Robert Palmer has raised falcons since he was 12 years old. Over the past 40 years, he has raised and released every species of falcon it is legal to own. He photographs these and other birds in the wild for a living, and on days like today, he and Achilles, his 4-month-old gyrfalcon, man a booth at the Evergreen Fine Arts Festival.
Set amid the evergreens in Heritage Grove, this year’s festival featured 118 different artists and drew more than 4,500 visitors on just the first day of the two-day event.
“It's a beautiful festival,” said Julie Glassman of Grand Junction, who won best in show in jewelry. “I hope to return next year.”
This year’s fest, the 43rd annual, had one of the best turnouts and the highest quality artwork in several years, according to the Evergreen Artists Association, which organizes the festival each year.
More than 300 artists applied for space, which the EEA then narrowed to 118 to allow more open space and higher standards of art than some other festivals.
One artist, Dennis Johnson, drew a substantial crowd with his moving metal sculptures, which took advantage of the windy weather.
Johnson's sculptures won first place in his category this year.
Johnson was a stone sculptor for 15 years before transitioning to steel due to arthritis and a fascination for objects moving in the wind.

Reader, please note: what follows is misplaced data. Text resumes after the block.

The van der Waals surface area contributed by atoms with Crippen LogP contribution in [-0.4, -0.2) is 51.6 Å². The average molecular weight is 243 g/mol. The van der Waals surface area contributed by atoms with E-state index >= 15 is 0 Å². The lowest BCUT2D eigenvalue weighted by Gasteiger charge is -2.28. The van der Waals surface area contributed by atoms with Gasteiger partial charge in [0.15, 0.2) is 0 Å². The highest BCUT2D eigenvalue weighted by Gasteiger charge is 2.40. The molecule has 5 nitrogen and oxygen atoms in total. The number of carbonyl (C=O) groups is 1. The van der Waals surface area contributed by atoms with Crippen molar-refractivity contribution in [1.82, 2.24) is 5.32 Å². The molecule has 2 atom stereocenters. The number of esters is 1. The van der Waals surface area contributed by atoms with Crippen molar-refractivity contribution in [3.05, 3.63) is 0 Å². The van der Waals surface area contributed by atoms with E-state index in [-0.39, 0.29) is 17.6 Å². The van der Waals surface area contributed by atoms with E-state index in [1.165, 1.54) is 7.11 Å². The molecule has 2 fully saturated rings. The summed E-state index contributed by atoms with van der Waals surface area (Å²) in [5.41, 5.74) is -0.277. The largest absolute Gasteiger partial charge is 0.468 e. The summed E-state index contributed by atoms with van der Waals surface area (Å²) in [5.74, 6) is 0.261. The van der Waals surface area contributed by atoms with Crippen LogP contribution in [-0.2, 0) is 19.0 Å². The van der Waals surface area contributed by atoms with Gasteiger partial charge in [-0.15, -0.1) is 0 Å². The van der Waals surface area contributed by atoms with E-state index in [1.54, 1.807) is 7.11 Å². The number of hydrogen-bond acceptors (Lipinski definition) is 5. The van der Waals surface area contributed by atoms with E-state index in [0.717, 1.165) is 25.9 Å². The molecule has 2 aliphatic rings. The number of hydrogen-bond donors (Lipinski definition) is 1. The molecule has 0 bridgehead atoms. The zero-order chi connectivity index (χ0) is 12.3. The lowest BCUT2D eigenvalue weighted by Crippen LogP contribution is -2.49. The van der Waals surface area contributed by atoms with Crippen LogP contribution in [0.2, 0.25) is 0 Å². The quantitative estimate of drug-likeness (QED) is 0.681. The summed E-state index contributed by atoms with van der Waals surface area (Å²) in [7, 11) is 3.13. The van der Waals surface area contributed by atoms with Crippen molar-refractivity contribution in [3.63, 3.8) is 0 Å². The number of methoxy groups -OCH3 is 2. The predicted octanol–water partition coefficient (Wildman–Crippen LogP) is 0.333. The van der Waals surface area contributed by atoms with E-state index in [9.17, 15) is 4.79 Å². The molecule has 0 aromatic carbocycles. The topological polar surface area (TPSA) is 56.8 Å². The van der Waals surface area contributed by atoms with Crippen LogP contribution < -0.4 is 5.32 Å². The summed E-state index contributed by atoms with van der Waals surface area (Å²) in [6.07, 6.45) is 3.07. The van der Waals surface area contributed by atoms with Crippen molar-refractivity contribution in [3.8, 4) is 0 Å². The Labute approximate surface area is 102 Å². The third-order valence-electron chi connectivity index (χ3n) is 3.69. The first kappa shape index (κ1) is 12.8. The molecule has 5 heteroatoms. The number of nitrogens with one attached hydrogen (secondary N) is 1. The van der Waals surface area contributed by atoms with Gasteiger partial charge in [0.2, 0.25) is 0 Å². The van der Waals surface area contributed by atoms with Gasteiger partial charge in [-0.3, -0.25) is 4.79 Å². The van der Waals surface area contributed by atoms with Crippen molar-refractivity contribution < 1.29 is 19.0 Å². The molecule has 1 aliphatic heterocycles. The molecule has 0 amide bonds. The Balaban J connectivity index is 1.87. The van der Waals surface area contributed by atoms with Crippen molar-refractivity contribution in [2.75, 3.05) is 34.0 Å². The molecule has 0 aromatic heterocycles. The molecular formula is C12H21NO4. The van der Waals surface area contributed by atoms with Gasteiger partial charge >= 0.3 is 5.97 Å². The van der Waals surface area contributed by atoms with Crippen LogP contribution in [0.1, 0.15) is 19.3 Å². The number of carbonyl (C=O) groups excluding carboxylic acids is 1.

“(Stone) polishing is very labor intensive, and it's hard to straighten my hands now,” Johnson said. “With the metalwork, I'm only limited to my imagination right now.”
As Evergreen's longest running and most recognized arts festival, the Fine Arts Festival draws large crowds to take in the artwork, live music, and, of course Achilles, who may become a regular attendee.
“If everything goes well, he will become more dependent until he doesn't need me; otherwise I'll have to keep him,” Palmer said. “I love raising them; I'll be doing it when I'm 90.”
Palmer, of Lyons, is equally dedicated to his photography. Though many fellow artists and art appreciators have suggested Palmer raise his prices, especially in the faltering economy, he likes the idea of his artwork being accessible to the general public.
“That's what it's all about,” Palmer said. “Sharing your passion.”